Inspired by 17th century Dutch flower paintings and her growing collection of 18th and 19th century flower books, Constance developed a simple, yet visually arresting style of arranging flowers in solid blocks of colour and fluid forms with each arrangement customised to its surroundings. Together with friends such as the decorator Syrie Maugham, famed for the then-radical all-white drawing room she created for her Chelsea home in 1932 and the artist Hannah ‘Gluck’ Gluckstein, Constance defined a modern style and attracted chic clients, such as Princess Marina and the Duchess of Windsor. When she opened a larger shop on South Audley Street in Mayfair in 1934, Constance employed 70 people and, in the same year, published her first book, named Flower Decoration, after her business. At a time when floristry was one of the few trades available to young women, Constance helped them to learn their chosen trade through structured training by founding the Constance Spry Flower School at her new premises.
Flower Decoration was the first of the thirteen books which would make Constance Spry famous. Inspired by a late 19th century book on flower arranging and garden management that she was given as a child, Constance wrote in a pragmatic, no-nonsense style based on her love of flowers and the knowledge acquired in years of working in her own gardens and reading about gardening. By explaining how the plants and weeds of each season could be used to enliven the home, she turned flower arranging into a democratic art.
Constance’s books were packed with practical tips from singeing the tips of wilting poppies and remembering to remove lilac leaves, to polishing ivy leaves with glycerine and securing stems by jamming them into thin wire with a wide mesh. She loved to specify exactly which type of flower should be used in a particular arrangement, but also encouraged her readers to improvise by framing iris stylosa with a branch of alder, pompom dahlias with strawberry leaves and once filling a vase with curly kale leaves. She was equally keen on raiding attics and kitchen cabinets for baking trays and tureen lids to use as makeshift vases, but also commissioned the Fulham Pottery in London to create a bespoke collection of containers as well as ordering a series of ‘half’ birdcages, after seeing how beautifully flowers were arranged in them in Paris.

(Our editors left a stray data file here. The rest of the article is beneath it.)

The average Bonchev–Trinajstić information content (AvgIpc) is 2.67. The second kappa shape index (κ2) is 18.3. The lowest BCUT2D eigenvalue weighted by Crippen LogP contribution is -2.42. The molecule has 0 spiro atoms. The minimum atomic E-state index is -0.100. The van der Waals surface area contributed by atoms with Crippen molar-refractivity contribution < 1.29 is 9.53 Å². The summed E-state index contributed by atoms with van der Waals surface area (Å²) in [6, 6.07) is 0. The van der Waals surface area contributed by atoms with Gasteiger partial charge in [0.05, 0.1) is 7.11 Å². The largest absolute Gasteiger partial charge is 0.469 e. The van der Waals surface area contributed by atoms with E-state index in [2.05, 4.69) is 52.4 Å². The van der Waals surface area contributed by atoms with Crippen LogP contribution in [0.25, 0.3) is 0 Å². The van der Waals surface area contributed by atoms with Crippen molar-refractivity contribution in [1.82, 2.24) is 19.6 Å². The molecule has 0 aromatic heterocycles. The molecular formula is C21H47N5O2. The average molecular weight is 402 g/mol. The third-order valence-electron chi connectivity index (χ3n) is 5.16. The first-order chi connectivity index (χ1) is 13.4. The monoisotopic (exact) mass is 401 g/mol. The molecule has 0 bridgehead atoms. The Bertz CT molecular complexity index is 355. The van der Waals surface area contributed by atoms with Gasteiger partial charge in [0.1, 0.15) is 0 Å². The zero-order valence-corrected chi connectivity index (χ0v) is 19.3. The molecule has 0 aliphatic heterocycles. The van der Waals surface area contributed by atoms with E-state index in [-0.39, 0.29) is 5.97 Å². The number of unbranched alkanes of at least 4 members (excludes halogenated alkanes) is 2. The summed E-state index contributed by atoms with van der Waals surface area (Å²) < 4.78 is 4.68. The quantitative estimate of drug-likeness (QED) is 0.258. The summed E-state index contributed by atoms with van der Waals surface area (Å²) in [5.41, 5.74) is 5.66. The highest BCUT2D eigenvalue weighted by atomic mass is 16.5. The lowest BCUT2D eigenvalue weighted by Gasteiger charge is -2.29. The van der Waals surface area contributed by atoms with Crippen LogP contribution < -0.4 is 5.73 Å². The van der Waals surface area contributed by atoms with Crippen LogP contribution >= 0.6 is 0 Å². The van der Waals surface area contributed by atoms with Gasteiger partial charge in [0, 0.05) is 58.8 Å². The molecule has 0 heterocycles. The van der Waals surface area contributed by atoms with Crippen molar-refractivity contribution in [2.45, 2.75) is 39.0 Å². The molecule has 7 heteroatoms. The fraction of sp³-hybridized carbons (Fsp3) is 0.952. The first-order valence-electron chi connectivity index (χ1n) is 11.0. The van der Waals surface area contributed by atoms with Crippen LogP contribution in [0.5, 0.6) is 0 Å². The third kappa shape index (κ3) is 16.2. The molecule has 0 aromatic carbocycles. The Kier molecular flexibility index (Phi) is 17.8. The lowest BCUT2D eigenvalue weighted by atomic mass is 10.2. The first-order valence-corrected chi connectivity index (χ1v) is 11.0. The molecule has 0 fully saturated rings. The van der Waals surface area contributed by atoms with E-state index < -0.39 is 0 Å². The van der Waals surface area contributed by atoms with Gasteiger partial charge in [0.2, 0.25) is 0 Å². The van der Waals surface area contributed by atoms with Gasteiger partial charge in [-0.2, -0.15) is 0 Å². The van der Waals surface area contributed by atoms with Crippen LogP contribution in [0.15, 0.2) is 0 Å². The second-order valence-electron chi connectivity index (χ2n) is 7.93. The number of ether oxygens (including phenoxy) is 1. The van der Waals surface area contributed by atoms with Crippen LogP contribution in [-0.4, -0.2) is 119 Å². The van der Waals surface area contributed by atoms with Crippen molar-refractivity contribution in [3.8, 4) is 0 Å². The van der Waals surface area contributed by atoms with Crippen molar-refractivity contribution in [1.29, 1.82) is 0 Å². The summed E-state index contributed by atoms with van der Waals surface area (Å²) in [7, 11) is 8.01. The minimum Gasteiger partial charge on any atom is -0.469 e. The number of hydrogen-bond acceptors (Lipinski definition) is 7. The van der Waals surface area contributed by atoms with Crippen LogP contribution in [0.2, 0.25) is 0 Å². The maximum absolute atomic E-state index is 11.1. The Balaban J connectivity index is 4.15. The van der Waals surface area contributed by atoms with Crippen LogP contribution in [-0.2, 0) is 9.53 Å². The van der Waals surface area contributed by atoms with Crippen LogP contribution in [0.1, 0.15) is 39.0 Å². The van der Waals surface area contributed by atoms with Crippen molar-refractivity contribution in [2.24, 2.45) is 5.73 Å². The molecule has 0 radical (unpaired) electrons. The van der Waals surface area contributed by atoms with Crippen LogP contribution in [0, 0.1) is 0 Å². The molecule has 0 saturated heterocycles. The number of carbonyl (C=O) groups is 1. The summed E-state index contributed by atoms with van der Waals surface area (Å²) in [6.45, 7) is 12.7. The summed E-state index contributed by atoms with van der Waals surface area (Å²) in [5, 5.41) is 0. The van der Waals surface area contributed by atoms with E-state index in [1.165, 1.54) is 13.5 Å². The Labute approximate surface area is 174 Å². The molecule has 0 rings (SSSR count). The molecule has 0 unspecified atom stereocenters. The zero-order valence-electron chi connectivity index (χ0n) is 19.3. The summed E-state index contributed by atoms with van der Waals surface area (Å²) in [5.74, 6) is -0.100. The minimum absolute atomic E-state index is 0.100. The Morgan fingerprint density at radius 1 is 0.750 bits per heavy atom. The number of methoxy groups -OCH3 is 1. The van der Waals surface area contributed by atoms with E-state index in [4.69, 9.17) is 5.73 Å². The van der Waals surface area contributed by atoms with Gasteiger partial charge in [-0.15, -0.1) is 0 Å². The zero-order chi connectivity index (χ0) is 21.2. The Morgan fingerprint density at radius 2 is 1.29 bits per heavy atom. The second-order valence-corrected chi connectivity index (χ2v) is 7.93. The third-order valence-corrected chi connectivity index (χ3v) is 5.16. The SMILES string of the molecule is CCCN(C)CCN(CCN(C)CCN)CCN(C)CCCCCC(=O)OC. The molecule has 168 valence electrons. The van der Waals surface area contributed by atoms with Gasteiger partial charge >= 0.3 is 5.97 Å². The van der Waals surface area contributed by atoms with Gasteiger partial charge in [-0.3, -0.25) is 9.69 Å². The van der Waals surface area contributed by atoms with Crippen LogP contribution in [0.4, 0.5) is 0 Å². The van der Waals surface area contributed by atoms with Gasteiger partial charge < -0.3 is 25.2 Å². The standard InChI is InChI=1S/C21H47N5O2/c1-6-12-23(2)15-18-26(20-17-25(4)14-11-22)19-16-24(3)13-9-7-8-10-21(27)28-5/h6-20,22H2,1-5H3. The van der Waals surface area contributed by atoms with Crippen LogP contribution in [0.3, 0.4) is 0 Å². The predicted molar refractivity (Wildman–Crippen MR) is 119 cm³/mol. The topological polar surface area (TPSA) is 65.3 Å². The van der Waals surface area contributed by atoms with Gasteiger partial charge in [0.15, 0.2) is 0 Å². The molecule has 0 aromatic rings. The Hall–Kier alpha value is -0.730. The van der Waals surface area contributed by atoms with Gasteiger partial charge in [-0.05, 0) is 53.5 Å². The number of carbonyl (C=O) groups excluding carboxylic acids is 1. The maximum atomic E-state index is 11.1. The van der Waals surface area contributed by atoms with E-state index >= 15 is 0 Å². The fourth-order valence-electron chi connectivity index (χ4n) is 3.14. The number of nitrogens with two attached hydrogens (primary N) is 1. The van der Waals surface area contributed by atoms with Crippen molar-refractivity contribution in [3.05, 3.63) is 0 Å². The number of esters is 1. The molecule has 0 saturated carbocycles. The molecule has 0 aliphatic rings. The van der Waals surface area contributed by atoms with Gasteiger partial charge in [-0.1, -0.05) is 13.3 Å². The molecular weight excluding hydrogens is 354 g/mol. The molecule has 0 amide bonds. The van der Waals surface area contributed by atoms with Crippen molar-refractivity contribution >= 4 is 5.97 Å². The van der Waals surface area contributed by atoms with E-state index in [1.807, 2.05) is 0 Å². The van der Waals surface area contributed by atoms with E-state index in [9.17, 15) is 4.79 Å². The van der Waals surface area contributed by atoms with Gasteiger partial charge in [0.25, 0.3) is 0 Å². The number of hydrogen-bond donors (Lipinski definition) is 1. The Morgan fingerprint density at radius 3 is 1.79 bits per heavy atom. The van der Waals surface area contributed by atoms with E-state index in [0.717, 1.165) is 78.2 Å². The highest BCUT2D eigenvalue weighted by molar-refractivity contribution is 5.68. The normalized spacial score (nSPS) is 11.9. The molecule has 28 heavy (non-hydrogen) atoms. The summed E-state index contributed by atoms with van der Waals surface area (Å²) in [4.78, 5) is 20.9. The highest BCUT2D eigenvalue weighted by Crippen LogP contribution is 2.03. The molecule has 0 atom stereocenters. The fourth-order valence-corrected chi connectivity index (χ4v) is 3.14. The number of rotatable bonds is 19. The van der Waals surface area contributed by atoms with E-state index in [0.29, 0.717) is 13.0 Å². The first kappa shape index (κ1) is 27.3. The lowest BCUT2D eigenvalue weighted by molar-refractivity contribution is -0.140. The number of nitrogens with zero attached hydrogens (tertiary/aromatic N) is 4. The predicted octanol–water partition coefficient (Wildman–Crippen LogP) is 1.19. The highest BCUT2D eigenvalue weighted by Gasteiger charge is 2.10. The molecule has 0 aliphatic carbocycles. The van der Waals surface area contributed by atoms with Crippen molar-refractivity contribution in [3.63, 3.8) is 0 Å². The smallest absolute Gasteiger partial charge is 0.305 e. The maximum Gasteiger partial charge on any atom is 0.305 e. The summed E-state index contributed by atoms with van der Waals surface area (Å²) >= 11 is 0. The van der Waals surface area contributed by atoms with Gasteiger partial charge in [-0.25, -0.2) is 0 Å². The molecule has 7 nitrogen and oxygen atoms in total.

As well as working closely with photographers to ensure that the colour images in her books were as accurate and evocative as possible, Constance later forged an enjoyable collaboration with the illustrator of her correspondence course to create witty sketches of Mrs Spry busying herself with her flowers.
Constance’s books were published all over the world and in 1938 she was invited to open a flower shop in New York. When World War II began the following year, she resumed her teaching career and lectured to women all over Britain. In 1942, she published Come Into The Garden, Cook hoping to help the war effort by encouraging the British to grow – and eat – their own food.
After the war, she opened a Domestic Science School with a friend and accomplished cook, Rosemary Hume, at Winkfield Place, near Ascot in Berkshire. In 1952, Constance was commissioned to arrange the flowers at Westminster Abbey and along the processional route from Buckingham Palace for Queen Elizabeth II’s coronation. The Winkfield students were asked to cater a lunch for foreign delegates for whom Hume invented a new dish – Coronation Chicken.
At Winkfield Place, Constance combined her love of teaching with writing and indulged her obsession for antique roses, by devoting years to the cultivation of particular varieties. In 1956 she and Hume published the best-selling Constance Spry Cookery Book, thereby extending the Spry style from flowers to food. Early in 1960, she slipped on the stairs at Winkfield Place and died an hour later.
Constance Spry’s books remained in print for many years after her death and her floristry business thrived, but her most important legacy was to teach millions of people how – with a few flowers and a little imagination – they could improve the quality of their daily lives by becoming, as she put it in the sub-title of her 1957 book, “A millionaire for a few pence”.
© Design Museum
“There is no progress in art, any more than there is progress in making love. There are simply different ways of doing it.” Man Ray
Monday, July 5, 2010
Subscribe to: Post Comments (Atom)
Post a Comment